What To Do After An Auto Accident
Available 24 Hours a Day. 7 Days a Week
The moments after a car accident can be a blur of activity. Naturally, the most important issue is whether anyone involved in the accident has been hurt. After addressing any physical injuries, your mind may be racing, uncertain as to where to go from there.
Knowing what to do after an auto accident in New Jersey can have a real impact on the strength of your accident claim and the outcome of your case. At Bramnick, Rodriguez, Grabas, Arnold & Mangan, LLC, our knowledgeable accident attorneys are experienced and knowledgeable — we have been advocating on behalf of injured victims since 1984. Our dedicated team protects the rights of those injured in car accidents and holds at-fault parties accountable for their negligence.
It may be natural for you to want to tell your friends all about your car accident, down to the last detail. You may even want to reach for your cell phone after your accident to post on Instagram, Facebook, Twitter, or another social media platform. Don’t.
What you say and what you do after a car accident can have a negative impact on your car accident injury claim. Sharing a photo of the accident scene may raise questions regarding the seriousness of your injuries if you felt well enough to take the time to take pictures and post when perhaps you should have been receiving medical attention. Even muttering something as generic as “I’m sorry…” can be viewed as a statement of responsibility and admittance of fault for the accident. When there is a car accident, all parties involved are looking for someone to blame and hold accountable.
Negligence is at the center of all personal injury claims and — unless negligence can be proven — there is no basis for a claim. Negligent actions include any of the following and more:
If you have been hurt in a car accident due to negligence, you may recover damages by filing a personal injury claim. New Jersey’s statute of limitations states that injured victims have a period of two years from the time of the car accident to file a claim in New Jersey’s civil courts.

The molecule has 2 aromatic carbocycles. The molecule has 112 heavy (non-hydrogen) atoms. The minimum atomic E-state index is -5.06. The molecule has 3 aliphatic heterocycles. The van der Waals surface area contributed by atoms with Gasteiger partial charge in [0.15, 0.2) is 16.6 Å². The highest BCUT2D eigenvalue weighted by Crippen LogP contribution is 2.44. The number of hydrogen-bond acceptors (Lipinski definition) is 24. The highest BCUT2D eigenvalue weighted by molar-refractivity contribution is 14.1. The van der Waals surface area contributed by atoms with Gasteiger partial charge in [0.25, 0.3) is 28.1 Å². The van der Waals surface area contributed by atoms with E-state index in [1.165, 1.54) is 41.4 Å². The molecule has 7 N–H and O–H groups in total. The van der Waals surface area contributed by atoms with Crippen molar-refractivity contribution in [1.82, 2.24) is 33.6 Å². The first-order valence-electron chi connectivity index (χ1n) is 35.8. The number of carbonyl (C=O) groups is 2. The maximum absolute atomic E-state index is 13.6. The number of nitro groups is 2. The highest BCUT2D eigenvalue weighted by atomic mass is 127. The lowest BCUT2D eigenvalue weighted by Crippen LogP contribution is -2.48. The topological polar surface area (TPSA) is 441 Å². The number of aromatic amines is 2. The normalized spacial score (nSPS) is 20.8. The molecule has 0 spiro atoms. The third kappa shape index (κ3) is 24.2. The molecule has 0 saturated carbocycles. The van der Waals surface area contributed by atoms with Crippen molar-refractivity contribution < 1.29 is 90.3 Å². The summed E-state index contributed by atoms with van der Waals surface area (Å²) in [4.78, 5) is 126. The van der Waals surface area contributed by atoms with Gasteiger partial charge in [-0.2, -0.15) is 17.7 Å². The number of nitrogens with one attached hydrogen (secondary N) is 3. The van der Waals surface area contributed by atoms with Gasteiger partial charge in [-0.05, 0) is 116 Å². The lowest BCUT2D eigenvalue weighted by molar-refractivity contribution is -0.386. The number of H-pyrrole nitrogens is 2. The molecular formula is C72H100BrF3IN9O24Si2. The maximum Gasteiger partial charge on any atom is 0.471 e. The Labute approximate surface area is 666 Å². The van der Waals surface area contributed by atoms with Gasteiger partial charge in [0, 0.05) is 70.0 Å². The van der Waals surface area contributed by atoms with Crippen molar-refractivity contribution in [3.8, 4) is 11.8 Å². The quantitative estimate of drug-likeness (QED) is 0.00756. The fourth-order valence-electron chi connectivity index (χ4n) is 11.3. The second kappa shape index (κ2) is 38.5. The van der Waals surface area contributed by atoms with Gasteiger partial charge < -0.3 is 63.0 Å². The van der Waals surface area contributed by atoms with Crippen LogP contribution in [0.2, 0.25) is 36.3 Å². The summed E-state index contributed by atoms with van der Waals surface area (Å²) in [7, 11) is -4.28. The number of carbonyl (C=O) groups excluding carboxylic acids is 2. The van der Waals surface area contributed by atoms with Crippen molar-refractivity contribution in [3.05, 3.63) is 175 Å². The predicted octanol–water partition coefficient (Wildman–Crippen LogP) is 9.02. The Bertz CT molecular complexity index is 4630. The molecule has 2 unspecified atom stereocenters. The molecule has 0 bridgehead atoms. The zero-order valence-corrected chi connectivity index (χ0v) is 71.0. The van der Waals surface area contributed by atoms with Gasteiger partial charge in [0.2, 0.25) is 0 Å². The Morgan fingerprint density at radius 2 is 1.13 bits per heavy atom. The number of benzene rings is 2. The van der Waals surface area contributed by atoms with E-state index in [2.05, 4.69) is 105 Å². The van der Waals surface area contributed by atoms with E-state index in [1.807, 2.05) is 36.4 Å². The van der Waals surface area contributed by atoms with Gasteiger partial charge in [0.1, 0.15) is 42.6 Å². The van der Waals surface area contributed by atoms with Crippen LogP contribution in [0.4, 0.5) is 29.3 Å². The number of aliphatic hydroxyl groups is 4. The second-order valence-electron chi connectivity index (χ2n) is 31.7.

The first step to take if you have been injured in a car accident is to call 911. Law enforcement will alert emergency medical personnel to the scene, who will address any injuries. Police officers will secure the scene of the accident, and generate a formal police report with accident details. Once injuries have been tended to and anyone involved is out of harm’s way, there are a few actions to take after you are injured in a car accident that can be helpful when filing a personal injury claim. These measures include the following:
At Bramnick, Rodriguez, Grabas, Arnold & Mangan, LLC, we believe that the best decision you can make is an informed decision. And that is why our knowledgeable car accident attorneys offer a free consultation for accident victims. Find out what to do after an auto accident, get answers to your questions, learn what to expect during the injury claims process, and receive an estimate on the level of compensation you can expect to recover for your accident injuries. Schedule your free case evaluation with our office today.
Yes. It is critical that you visit your doctor as soon as possible after your car accident so that they can provide a timely assessment of your accident injuries. Sometimes car accident victims wait to see a medical professional and — when you are filing a personal injury claim for your accident — this delay raises questions regarding the seriousness of your injuries if you waited to see a doctor. It also raises doubt as to whether the injuries were, in fact, a result of the car accident. So it is best to consult with a physician regarding your injuries, which will provide critical documentation of the state of your injuries shortly after the car accident.
If you are in a car accident and the other driver asks that you don’t report the accident, it is your clear signal to make sure you call the police right away. When another driver does not want an accident reported, there can be several explanations, including: they recognize that they are at fault for the accident, they already have another accident on their driving record, they are uninsured or underinsured, they have been driving under the influence (DUI) of alcohol or drugs, or another concerning reason. Promptly call 911 and make note of the license plate on the car in the event they try to flee the scene of the accident.